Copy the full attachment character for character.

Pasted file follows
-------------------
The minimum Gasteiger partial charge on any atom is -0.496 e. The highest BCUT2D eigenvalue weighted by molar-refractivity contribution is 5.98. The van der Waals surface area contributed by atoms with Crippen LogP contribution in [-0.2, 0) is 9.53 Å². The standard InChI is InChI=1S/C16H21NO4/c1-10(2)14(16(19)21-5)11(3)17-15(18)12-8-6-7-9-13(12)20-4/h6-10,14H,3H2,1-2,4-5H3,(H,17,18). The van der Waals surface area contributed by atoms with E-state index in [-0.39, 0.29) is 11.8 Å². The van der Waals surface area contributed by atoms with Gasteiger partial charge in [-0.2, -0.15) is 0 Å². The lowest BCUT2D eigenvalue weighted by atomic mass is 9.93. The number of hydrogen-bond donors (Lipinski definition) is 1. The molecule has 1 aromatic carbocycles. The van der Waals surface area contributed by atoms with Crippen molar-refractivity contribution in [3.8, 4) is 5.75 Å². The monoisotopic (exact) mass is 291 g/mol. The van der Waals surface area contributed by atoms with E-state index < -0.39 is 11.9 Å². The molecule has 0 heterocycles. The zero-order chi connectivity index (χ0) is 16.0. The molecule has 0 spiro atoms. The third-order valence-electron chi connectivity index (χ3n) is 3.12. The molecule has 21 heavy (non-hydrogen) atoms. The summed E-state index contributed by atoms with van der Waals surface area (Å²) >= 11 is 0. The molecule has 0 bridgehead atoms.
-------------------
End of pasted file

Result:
The minimum Gasteiger partial charge on any atom is -0.496 e. The highest BCUT2D eigenvalue weighted by molar-refractivity contribution is 5.98. The van der Waals surface area contributed by atoms with Crippen LogP contribution in [-0.2, 0) is 9.53 Å². The standard InChI is InChI=1S/C16H21NO4/c1-10(2)14(16(19)21-5)11(3)17-15(18)12-8-6-7-9-13(12)20-4/h6-10,14H,3H2,1-2,4-5H3,(H,17,18). The van der Waals surface area contributed by atoms with E-state index in [-0.39, 0.29) is 11.8 Å². The van der Waals surface area contributed by atoms with Gasteiger partial charge in [-0.2, -0.15) is 0 Å². The lowest BCUT2D eigenvalue weighted by atomic mass is 9.93. The number of hydrogen-bond donors (Lipinski definition) is 1. The molecule has 1 aromatic carbocycles. The van der Waals surface area contributed by atoms with Crippen molar-refractivity contribution in [3.8, 4) is 5.75 Å². The monoisotopic (exact) mass is 291 g/mol. The van der Waals surface area contributed by atoms with E-state index < -0.39 is 11.9 Å². The molecule has 0 heterocycles. The zero-order chi connectivity index (χ0) is 16.0. The molecule has 0 spiro atoms. The third-order valence-electron chi connectivity index (χ3n) is 3.12. The molecule has 21 heavy (non-hydrogen) atoms. The summed E-state index contributed by atoms with van der Waals surface area (Å²) >= 11 is 0. The molecule has 0 bridgehead atoms.